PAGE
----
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Parenting Children Through Grief

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A few weeks ago, I received a call that broke my heart: my daughters’ grandfather passed away. Even though I’m no longer a part of that family because of divorce, I felt my own sadness with the news. I’d spent the better part of a decade referring to this man as my father-in-law, and he was one of the few people in my ex-husband’s family who seemed to genuinely care about me.

Regardless of my own emotions, though, I knew that the pain I felt could not compare to what my daughters would experience. After all, they were losing their grandfather, and this is the first major loss on either side of the family since they were born.

Needless to say, I have spent the past several weeks helping my children process their grief and cope with the waves of emotions they’ve experienced. While parenting through grief and loss is never easy, I hope that sharing these tips can help other parents navigate the difficult moments more effectively so they can support their children.

Share Information Openly

As parents, we feel obligated to protect our children from anything that may hurt them, including death and other types of heartbreaking news. However, most experts say that it’s actually best to share information with your children in a way that’s developmentally appropriate and helps them fully process what is going on.

When explaining the situation to your child, use clear, concise language that helps them fully understand the situation. While you don’t have to provide every single medical detail, do consider what information will benefit your child and let them ask questions if they desire. Also, avoid expressions that may not make sense to children (like “passed on” or “took a long nap”) as these can confuse kids and leave them wondering when their loved one will return.

By sharing openly and honestly, you can help your child understand the situation and better process their grief throughout the coming weeks.

Answer Their Questions (as Best as You Can)

Anytime something new happens in a child’s life, they have lots of questions. While we may not have the answers to everything, answering their questions as best as we can helps our children make sense of new, confusing events while also easing their fears about the situation. In the case of a loss of a loved one, children often experience large amounts of fear and pain that they don’t always know how to express, especially when their little brains are still trying to make sense of things.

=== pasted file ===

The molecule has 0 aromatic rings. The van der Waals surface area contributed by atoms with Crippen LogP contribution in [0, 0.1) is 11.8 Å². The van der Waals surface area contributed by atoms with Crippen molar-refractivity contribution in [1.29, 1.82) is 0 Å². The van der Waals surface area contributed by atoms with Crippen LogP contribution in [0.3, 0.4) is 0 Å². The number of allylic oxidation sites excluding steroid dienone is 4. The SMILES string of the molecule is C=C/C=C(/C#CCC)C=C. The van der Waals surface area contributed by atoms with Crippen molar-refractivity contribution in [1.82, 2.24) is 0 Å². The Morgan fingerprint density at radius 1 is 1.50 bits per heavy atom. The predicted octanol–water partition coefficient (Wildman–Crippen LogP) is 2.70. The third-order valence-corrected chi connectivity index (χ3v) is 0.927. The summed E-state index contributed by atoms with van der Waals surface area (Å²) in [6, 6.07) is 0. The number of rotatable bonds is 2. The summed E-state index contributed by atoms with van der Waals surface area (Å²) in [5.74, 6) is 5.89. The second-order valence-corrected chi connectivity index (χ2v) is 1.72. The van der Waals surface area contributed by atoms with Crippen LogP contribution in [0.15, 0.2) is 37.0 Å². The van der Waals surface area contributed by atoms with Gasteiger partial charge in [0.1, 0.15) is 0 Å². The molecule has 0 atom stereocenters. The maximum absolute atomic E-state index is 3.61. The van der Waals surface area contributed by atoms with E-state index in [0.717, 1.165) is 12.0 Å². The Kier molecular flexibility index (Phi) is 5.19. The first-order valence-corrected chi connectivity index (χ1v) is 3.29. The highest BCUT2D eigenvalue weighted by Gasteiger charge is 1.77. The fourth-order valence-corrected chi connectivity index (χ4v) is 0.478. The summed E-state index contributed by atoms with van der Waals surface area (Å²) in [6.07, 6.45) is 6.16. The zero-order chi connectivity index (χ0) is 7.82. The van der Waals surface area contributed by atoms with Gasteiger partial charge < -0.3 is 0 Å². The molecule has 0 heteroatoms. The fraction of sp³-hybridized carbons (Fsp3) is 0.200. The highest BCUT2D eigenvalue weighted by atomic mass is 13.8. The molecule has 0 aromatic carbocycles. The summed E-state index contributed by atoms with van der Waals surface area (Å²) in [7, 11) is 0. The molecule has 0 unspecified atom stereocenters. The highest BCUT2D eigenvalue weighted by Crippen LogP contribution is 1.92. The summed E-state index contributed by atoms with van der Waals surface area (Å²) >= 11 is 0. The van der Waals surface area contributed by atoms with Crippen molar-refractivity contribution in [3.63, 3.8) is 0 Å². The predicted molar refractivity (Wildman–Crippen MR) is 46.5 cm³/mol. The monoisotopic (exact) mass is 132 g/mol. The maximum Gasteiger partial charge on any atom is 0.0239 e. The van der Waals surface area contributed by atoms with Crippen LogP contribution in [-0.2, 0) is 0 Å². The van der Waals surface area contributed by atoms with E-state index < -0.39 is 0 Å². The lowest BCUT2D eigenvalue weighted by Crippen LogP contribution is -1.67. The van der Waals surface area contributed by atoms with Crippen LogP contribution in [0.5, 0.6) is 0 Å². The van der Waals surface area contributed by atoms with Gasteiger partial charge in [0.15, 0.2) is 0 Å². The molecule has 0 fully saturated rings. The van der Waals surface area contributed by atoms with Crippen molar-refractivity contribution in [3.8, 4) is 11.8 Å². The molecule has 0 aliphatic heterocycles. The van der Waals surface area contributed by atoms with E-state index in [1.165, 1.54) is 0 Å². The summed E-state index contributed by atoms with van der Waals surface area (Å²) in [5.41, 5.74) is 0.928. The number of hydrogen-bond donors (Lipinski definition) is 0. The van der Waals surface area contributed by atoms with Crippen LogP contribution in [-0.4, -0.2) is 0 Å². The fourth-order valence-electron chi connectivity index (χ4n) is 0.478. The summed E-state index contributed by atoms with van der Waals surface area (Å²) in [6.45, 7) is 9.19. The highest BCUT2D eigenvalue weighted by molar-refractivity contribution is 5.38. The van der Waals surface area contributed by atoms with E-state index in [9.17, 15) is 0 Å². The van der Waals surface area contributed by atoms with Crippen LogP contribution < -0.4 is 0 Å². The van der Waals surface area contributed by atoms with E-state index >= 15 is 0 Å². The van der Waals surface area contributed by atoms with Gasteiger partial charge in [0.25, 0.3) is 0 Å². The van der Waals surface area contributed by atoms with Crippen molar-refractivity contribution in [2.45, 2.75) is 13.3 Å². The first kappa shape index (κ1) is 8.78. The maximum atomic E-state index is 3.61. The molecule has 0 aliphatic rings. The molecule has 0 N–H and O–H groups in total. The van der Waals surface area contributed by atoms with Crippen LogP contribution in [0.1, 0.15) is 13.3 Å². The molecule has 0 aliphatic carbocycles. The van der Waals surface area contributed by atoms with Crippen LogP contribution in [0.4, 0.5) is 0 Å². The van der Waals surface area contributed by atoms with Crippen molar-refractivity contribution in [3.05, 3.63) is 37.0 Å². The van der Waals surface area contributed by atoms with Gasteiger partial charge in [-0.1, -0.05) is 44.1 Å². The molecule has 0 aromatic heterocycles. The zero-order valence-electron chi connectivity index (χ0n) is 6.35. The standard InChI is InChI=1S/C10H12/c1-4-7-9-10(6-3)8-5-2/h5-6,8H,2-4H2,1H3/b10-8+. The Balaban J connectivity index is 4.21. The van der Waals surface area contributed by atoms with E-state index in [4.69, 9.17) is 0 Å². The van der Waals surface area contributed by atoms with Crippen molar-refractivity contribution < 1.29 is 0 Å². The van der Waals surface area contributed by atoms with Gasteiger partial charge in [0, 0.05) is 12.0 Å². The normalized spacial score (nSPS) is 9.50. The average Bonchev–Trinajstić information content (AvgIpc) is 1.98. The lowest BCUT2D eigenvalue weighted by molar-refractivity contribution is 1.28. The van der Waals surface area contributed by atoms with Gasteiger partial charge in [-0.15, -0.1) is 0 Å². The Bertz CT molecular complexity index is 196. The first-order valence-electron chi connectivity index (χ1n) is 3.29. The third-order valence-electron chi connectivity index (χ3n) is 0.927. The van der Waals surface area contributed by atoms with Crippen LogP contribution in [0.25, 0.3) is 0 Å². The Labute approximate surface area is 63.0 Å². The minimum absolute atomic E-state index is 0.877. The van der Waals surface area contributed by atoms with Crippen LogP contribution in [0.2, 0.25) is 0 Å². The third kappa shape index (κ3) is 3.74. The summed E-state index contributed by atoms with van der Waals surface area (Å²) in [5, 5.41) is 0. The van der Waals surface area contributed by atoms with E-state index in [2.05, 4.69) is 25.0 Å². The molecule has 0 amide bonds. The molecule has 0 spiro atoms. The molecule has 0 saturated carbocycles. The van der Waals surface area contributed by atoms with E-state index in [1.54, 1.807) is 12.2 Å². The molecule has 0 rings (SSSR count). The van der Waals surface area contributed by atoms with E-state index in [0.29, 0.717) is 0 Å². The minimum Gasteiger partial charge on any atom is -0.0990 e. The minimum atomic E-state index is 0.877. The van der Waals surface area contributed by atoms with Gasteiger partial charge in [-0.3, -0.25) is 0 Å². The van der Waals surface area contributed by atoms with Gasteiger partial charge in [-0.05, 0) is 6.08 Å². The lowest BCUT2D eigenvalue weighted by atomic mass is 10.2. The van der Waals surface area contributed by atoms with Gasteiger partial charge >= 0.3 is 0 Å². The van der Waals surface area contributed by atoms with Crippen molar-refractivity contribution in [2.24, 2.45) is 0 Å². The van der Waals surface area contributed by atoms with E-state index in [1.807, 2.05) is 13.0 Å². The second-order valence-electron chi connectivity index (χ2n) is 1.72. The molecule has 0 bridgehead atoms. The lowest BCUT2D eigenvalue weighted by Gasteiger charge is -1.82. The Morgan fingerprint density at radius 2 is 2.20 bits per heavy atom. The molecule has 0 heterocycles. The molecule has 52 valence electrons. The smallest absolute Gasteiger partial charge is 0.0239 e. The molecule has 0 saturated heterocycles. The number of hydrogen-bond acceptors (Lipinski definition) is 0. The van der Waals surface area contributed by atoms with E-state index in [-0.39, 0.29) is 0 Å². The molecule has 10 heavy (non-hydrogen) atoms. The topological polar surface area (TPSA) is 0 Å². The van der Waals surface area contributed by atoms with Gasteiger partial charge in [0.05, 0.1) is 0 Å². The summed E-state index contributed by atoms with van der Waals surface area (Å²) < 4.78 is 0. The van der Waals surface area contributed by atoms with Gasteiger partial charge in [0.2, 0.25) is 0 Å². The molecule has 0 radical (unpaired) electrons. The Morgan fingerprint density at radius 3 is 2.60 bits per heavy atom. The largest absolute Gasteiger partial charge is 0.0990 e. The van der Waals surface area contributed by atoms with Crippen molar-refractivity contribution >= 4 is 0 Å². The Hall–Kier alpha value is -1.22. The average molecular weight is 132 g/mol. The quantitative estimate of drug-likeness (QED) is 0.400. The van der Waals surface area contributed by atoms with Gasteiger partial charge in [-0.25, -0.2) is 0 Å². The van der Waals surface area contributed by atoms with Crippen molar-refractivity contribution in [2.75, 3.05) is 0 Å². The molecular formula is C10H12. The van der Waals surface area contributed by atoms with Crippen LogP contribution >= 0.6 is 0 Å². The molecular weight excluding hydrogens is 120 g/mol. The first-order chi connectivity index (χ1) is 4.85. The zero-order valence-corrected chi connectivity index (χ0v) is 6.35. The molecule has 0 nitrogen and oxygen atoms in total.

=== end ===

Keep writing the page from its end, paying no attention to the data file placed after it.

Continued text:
About a week after my daughters’ grandfather died, my oldest daughter asked me lots of questions about what happens after someone dies. While I obviously couldn’t answer that with any sort of certainty, I did provide her with what information I could about religious beliefs concerning the afterlife. It opened up the floor to a great discussion, and at the end she seemed satisfied. I didn’t realize it in the moment, but upon reflecting on the conversation I had a realization: my child just wanted me to answer her questions because it provided her with comfort.

It may be hard to answer all of your child’s questions about death and grief, but as long as you acknowledge their questions and answer them as best as you can, your kids will feel much better about everything that’s going on.

Provide Lots of Love

While there are many things you can do for your children after a loss, I personally believe the best thing you can do for them is provide lots of love and attention during this difficult time. Many young children lack the vocabulary and emotional intelligence to accurately describe how they’re feeling when they experience complex emotions like grief or heartache. However, you can help them deal with these intense emotions and work through them by offering your support and unconditional love.

Be sure to tell your children that you love them, provide hugs when they ask (or offer them without prompting), and let them know you’re here to support them in any way they need. Don’t just assume they know these things — make it very obvious. Whether you realize it or not, just doing these things will help your child feel loved and less alone while they process the loss.

Although several weeks have passed since my kids’ grandfather passed away, I know we aren’t quite out of the woods yet. But as each new wave comes, I will continue to support my children, listen to their concerns and shower them in love. At the end of the day, that’s all a parent can really do for their child in the aftermath of such a loss.

Getty image by Kristina Razumovskaya

Originally published: September 6, 2021
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